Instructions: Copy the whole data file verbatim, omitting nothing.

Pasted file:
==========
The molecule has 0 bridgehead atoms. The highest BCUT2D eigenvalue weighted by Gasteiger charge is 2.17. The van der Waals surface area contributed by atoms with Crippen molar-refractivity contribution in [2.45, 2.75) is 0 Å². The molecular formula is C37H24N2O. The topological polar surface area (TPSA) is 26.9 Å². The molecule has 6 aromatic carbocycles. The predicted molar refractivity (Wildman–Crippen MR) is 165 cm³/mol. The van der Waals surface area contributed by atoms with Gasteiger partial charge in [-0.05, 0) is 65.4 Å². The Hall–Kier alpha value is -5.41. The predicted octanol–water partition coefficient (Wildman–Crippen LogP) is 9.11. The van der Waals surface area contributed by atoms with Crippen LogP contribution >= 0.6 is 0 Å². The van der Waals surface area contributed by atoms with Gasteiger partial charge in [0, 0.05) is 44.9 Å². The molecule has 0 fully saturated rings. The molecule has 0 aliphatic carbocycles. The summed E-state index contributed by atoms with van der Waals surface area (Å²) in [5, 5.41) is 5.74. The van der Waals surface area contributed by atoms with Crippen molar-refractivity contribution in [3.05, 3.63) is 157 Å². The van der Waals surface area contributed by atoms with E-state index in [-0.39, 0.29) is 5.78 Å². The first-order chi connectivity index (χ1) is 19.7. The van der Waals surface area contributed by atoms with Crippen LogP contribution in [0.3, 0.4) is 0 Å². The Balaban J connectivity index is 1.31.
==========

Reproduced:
The molecule has 0 bridgehead atoms. The highest BCUT2D eigenvalue weighted by Gasteiger charge is 2.17. The van der Waals surface area contributed by atoms with Crippen molar-refractivity contribution in [2.45, 2.75) is 0 Å². The molecular formula is C37H24N2O. The topological polar surface area (TPSA) is 26.9 Å². The molecule has 6 aromatic carbocycles. The predicted molar refractivity (Wildman–Crippen MR) is 165 cm³/mol. The van der Waals surface area contributed by atoms with Gasteiger partial charge in [-0.05, 0) is 65.4 Å². The Hall–Kier alpha value is -5.41. The predicted octanol–water partition coefficient (Wildman–Crippen LogP) is 9.11. The van der Waals surface area contributed by atoms with Crippen LogP contribution >= 0.6 is 0 Å². The van der Waals surface area contributed by atoms with Gasteiger partial charge in [0, 0.05) is 44.9 Å². The molecule has 0 fully saturated rings. The molecule has 0 aliphatic carbocycles. The summed E-state index contributed by atoms with van der Waals surface area (Å²) in [5, 5.41) is 5.74. The van der Waals surface area contributed by atoms with Crippen molar-refractivity contribution in [3.05, 3.63) is 157 Å². The van der Waals surface area contributed by atoms with E-state index in [-0.39, 0.29) is 5.78 Å². The first-order chi connectivity index (χ1) is 19.7. The van der Waals surface area contributed by atoms with Crippen LogP contribution in [0.3, 0.4) is 0 Å². The Balaban J connectivity index is 1.31.